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Lady Rand. To what mysterious woes are mor
closed their eyes
to blame! There is a destiny in this strange world, Which oft decrees an undeserved doom : . Let schoolmen tell us why. From whence these
sounds ? [Trumpets at a distance.
Enter an Officer.
warriors lead ?
sword.' His eldest hope, the valiant John of Lorn, Now leads his kindred bands.
Lord Rand, Glenalvon, go, With hospitality's most strong request Entreat the chief. [Exit GLENALVON.
Off. My lord, requests are vain.
- [Exit RANDOLPH.
Manent Lady RANDOLPH and Norval.
Investing awful war, Norval, I see,
Norv. Ah! should they not ? .
breast, . .' . : ,,L!
cret, That I may hug it to my grateful heart, And prove my faith. Command my sword, my.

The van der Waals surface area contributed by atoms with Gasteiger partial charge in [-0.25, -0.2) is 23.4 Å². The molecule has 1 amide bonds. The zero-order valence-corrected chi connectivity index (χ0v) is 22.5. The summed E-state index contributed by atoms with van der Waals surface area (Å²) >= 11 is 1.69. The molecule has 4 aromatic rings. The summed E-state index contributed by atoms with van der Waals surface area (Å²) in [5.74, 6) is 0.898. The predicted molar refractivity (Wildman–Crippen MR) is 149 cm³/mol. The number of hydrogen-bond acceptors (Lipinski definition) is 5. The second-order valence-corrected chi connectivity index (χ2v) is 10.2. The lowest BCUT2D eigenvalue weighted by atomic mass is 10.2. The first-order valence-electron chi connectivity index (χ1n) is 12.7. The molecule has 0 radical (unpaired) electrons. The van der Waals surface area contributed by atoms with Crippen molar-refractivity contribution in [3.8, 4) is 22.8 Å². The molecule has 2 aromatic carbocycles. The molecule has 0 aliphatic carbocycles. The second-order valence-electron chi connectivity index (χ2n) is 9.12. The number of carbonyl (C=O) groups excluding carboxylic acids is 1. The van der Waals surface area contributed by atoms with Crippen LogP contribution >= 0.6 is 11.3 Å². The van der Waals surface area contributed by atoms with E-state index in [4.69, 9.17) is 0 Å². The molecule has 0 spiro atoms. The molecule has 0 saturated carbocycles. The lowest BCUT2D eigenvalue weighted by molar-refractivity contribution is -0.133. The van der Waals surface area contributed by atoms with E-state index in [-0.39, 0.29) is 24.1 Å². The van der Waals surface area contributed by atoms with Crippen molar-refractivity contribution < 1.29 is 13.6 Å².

life; . . ., These are the sole possessions of poor Norval.
Lady Rand. Know'st thou these gems ?
Norv. Durst I believe mine eyes,
they were thy father's !
Norv. I saw them once, and curiously inquired Of both my parents, whence such splendour came; But I was check’d, and more could never learn. Lady Rand. Then learn of me, thou art not
Lady Rand. Noble thou art;
Norv. I will believe
Lady Rand. Douglas !
Norv. Youmakemetremble-Sighs and tears! Lives my brave father ?
Lady Rand. Ah! too brave indeed ! He fell in battle ere thyself was born.
Norv. Ah me, unhappy! ere I saw the light? But does my mother live? I may conclude, From my own fate, her portion has been sorrow.
VOL. I. . . 2 ,
Lady Rand. She lives ; but wastes her life in
Norv. You that are skill'd so well in the sad story
son! my son! W...so
· [Falls upon his neck. Norv. O heaven and earth, how wondrous is my